corporate governance

A more effective Volunteer Board in Non-Profits – recommendations with illustrations from the Scouting Ireland Report June 2018

This month’s report reviewing the governance of Scouting Ireland  (Turnhout, 2018)  highlights several issues that non-profits and their volunteer boards frequently encounter.  The following sections will highlight some of common challenges faced by non-profit boards which were also encountered by Scouting Ireland.  This article is not a comprehensive review of Scouring Ireland or its governance, and interested readers are encouraged to read the Report of Scouting Ireland in full. The article concludes with some recommendations to improve governance for the volunteer boards of non-profits.

Volunteer directors are a common feature of non-profits and directors fees are strictly prohibited in certain sectors and jurisdictions[1]. Even where directors’ fees are permitted research indicates that it is rare.  One large US survey found only 2% of the non-profit boards were compensated (Herman 2007;Ostrower 2007). In the UK, only 14% of the top 100 charities paid their non-executive board members for their time, with 80% paying for their expenses (Grant Thornton 2013).

Volunteering is admirable, as highlighted in the Scouting Ireland Report (Turnhout, 2018, p.13). However, little is actually know about volunteer directors motivations, with altruism appearing to be a key motivation in empirical studies (Inglis & Cleave, 2006; Ward & McKillop, 2011). A volunteer director who volunteers out of a commitment to the organisation, its mission, or its beneficiaries can find themselves frustrated when “in practice they are required to devote significant time to administrative responsibilities”, (Turnhout, 2018, p.24).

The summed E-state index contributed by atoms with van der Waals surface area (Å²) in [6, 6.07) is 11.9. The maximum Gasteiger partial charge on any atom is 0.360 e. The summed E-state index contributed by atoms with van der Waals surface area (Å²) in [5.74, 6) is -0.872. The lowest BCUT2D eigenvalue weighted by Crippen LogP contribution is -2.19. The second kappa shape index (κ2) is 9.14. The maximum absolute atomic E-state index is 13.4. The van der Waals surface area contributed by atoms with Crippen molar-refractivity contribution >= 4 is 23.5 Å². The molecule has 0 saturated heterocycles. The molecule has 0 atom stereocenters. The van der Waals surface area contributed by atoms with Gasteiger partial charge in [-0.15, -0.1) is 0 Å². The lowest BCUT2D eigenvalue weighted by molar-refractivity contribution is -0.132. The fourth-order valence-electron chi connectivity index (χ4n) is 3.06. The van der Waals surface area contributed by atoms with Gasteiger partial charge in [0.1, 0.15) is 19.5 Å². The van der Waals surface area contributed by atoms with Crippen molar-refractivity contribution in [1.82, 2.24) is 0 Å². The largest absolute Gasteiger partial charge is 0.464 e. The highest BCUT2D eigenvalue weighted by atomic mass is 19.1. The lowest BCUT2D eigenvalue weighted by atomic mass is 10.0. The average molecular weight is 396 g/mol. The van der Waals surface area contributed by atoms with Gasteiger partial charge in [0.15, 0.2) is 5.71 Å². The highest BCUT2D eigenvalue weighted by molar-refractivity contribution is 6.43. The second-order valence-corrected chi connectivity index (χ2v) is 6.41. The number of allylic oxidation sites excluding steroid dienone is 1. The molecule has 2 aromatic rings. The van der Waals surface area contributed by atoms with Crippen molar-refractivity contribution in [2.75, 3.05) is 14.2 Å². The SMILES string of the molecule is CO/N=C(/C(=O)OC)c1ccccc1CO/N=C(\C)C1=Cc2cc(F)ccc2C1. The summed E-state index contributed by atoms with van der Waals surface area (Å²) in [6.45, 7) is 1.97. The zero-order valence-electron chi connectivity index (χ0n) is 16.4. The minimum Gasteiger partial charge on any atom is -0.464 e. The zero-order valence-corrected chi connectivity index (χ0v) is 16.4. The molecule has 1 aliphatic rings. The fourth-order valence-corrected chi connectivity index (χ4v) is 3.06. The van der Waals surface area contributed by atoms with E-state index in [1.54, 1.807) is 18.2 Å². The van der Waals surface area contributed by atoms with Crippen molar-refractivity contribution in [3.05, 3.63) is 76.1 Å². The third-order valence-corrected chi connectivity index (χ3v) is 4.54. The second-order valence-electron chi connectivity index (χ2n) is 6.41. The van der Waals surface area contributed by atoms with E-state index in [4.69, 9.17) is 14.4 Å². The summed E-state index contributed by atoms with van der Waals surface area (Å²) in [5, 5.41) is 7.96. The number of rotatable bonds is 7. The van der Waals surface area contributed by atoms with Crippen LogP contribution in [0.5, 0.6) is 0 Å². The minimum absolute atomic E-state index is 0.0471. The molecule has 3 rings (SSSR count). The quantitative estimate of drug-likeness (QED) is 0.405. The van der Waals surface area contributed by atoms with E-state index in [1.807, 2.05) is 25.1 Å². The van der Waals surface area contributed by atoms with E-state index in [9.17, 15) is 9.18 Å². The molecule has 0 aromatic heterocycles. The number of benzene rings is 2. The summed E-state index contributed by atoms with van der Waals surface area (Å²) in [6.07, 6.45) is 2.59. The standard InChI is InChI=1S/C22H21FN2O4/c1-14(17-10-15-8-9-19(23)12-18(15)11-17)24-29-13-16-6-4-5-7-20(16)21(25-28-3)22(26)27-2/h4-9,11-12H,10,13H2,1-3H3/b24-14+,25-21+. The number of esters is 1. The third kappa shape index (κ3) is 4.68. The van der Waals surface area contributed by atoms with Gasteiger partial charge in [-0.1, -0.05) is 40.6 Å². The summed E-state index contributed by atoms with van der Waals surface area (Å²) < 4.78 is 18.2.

Non-profit boards also tend to focus on more day-to-day and operational matters, perhaps as these are of more interest to the directors, but also due to a lack of staff,  staff expertise and ambiguity on the roles of the board and staff  (Collier, 2005; C. Cornforth & Edwards, 1999; Holland, 2002; Parker, 2008).   Uncertainty on the requirements and expectation of directors is a feature of non-profit boards (Andersson, 2013; Doherty & Hoye, 2011; Harris, 1989; Wright & Millesen, 2008)   and can result in a reduced focus on oversight and strategic issues. It is not then not surprising that staff and boards do not always agree about what are their respective roles (Doherty & Hoye, 2011; Renz & Andersson, 2013).   A board focus on operational issues was a feature of Scouting Ireland (Turnhout, 2018, p.13) and role ambiguity may have contributed to the reported staff-board tensions (Turnhout, 2018, p.15)

In addition, being a volunteer does not diminish your fiduciary duties as a director and the legal consequences of failures at board level.  The Companies Act 2014 holds all directors equally to account for the performance of the board and the company, regardless of pay.  Consider the situation in another context where roles have differential pay, for example, nurses or teachers. Here, the law and the public expect that their fiduciary duties to patients and students are not varied by differential pay scales, an approach essential to protect those expecting the highest duty of care.  This is essentially the task of a board of directors, that is, to act in the best interests of the company, as summarised  in  Percivil  v  Wright [1902]  2  Ch  421, directors have but one master, the company.  For Scouting Ireland the scouts’ duty of loyalty was perceived “to be a blind loyalty to individuals to the detriment of acting in the best interests of fulfilling the mission of the organisation”, (Turnhout, 2018, p.14).